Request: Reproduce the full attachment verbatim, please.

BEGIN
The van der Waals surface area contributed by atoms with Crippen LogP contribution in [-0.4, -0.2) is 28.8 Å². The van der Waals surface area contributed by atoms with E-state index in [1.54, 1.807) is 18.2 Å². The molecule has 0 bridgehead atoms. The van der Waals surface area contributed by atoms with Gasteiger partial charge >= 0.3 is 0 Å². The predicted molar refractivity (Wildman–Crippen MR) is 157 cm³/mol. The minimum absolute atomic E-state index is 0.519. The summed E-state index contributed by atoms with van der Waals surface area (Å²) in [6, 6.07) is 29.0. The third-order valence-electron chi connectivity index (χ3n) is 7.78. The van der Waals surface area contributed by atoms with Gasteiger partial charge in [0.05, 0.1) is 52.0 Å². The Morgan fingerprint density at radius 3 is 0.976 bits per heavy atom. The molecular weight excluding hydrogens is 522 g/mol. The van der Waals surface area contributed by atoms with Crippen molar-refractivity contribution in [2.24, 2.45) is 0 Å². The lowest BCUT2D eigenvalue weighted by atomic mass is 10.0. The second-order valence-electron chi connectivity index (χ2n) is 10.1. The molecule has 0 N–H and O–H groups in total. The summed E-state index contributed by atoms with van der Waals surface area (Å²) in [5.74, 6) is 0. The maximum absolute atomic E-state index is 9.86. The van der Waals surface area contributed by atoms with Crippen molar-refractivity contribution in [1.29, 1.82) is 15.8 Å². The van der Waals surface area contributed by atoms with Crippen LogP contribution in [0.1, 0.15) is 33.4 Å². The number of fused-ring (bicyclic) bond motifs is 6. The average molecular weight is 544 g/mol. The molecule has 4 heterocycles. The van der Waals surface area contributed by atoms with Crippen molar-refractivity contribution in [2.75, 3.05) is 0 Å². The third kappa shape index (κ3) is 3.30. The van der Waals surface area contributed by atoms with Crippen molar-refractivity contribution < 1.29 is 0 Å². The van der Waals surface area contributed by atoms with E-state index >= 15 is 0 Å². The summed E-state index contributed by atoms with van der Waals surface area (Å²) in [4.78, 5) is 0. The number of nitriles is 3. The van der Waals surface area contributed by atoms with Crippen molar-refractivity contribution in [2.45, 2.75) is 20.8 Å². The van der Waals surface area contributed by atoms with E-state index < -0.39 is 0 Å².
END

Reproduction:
The van der Waals surface area contributed by atoms with Crippen LogP contribution in [-0.4, -0.2) is 28.8 Å². The van der Waals surface area contributed by atoms with E-state index in [1.54, 1.807) is 18.2 Å². The molecule has 0 bridgehead atoms. The van der Waals surface area contributed by atoms with Gasteiger partial charge >= 0.3 is 0 Å². The predicted molar refractivity (Wildman–Crippen MR) is 157 cm³/mol. The minimum absolute atomic E-state index is 0.519. The summed E-state index contributed by atoms with van der Waals surface area (Å²) in [6, 6.07) is 29.0. The third-order valence-electron chi connectivity index (χ3n) is 7.78. The van der Waals surface area contributed by atoms with Gasteiger partial charge in [0.05, 0.1) is 52.0 Å². The Morgan fingerprint density at radius 3 is 0.976 bits per heavy atom. The molecular weight excluding hydrogens is 522 g/mol. The van der Waals surface area contributed by atoms with Crippen molar-refractivity contribution in [2.24, 2.45) is 0 Å². The lowest BCUT2D eigenvalue weighted by atomic mass is 10.0. The second-order valence-electron chi connectivity index (χ2n) is 10.1. The molecule has 0 N–H and O–H groups in total. The summed E-state index contributed by atoms with van der Waals surface area (Å²) in [5.74, 6) is 0. The maximum absolute atomic E-state index is 9.86. The van der Waals surface area contributed by atoms with Crippen molar-refractivity contribution in [1.29, 1.82) is 15.8 Å². The van der Waals surface area contributed by atoms with Crippen LogP contribution in [0.1, 0.15) is 33.4 Å². The number of fused-ring (bicyclic) bond motifs is 6. The average molecular weight is 544 g/mol. The molecule has 4 heterocycles. The van der Waals surface area contributed by atoms with Crippen molar-refractivity contribution in [2.75, 3.05) is 0 Å². The third kappa shape index (κ3) is 3.30. The van der Waals surface area contributed by atoms with Crippen molar-refractivity contribution < 1.29 is 0 Å². The van der Waals surface area contributed by atoms with E-state index >= 15 is 0 Å². The summed E-state index contributed by atoms with van der Waals surface area (Å²) in [4.78, 5) is 0. The number of nitriles is 3. The van der Waals surface area contributed by atoms with Crippen molar-refractivity contribution in [2.45, 2.75) is 20.8 Å². The van der Waals surface area contributed by atoms with E-state index < -0.39 is 0 Å².